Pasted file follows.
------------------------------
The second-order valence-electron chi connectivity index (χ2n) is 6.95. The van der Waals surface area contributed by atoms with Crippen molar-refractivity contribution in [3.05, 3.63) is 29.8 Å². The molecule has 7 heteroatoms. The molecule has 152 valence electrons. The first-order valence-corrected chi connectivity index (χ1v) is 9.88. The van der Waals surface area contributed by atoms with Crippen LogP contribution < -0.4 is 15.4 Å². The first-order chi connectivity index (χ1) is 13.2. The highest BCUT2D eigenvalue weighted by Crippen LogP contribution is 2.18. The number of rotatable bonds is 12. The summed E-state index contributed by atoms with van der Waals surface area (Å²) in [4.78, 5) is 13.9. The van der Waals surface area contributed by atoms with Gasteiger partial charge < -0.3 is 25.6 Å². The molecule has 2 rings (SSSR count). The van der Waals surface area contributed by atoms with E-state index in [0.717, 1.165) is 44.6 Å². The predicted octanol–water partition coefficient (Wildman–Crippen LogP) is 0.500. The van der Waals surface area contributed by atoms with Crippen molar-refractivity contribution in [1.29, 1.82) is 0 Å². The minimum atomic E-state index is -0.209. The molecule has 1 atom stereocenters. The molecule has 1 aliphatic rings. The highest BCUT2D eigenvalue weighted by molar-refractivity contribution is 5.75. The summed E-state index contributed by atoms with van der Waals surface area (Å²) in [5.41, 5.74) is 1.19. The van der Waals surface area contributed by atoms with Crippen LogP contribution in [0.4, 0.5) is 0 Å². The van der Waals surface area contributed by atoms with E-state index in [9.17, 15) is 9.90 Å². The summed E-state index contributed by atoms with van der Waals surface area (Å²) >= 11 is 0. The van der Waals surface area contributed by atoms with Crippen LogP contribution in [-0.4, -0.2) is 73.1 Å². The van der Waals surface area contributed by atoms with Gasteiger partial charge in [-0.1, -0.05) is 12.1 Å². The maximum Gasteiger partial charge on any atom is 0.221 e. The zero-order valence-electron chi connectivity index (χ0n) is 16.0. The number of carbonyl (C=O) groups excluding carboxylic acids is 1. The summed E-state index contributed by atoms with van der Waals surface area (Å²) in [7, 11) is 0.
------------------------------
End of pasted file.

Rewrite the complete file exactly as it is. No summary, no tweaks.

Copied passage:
The second-order valence-electron chi connectivity index (χ2n) is 6.95. The van der Waals surface area contributed by atoms with Crippen molar-refractivity contribution in [3.05, 3.63) is 29.8 Å². The molecule has 7 heteroatoms. The molecule has 152 valence electrons. The first-order valence-corrected chi connectivity index (χ1v) is 9.88. The van der Waals surface area contributed by atoms with Crippen LogP contribution < -0.4 is 15.4 Å². The first-order chi connectivity index (χ1) is 13.2. The highest BCUT2D eigenvalue weighted by Crippen LogP contribution is 2.18. The number of rotatable bonds is 12. The summed E-state index contributed by atoms with van der Waals surface area (Å²) in [4.78, 5) is 13.9. The van der Waals surface area contributed by atoms with Gasteiger partial charge < -0.3 is 25.6 Å². The molecule has 2 rings (SSSR count). The van der Waals surface area contributed by atoms with E-state index in [0.717, 1.165) is 44.6 Å². The predicted octanol–water partition coefficient (Wildman–Crippen LogP) is 0.500. The van der Waals surface area contributed by atoms with Crippen molar-refractivity contribution in [1.29, 1.82) is 0 Å². The minimum atomic E-state index is -0.209. The molecule has 1 atom stereocenters. The molecule has 1 aliphatic rings. The highest BCUT2D eigenvalue weighted by molar-refractivity contribution is 5.75. The summed E-state index contributed by atoms with van der Waals surface area (Å²) in [5.41, 5.74) is 1.19. The van der Waals surface area contributed by atoms with Crippen LogP contribution in [0.4, 0.5) is 0 Å². The van der Waals surface area contributed by atoms with E-state index in [9.17, 15) is 9.90 Å². The summed E-state index contributed by atoms with van der Waals surface area (Å²) >= 11 is 0. The van der Waals surface area contributed by atoms with Crippen LogP contribution in [-0.4, -0.2) is 73.1 Å². The van der Waals surface area contributed by atoms with Gasteiger partial charge in [-0.1, -0.05) is 12.1 Å². The maximum Gasteiger partial charge on any atom is 0.221 e. The zero-order valence-electron chi connectivity index (χ0n) is 16.0. The number of carbonyl (C=O) groups excluding carboxylic acids is 1. The summed E-state index contributed by atoms with van der Waals surface area (Å²) in [7, 11) is 0.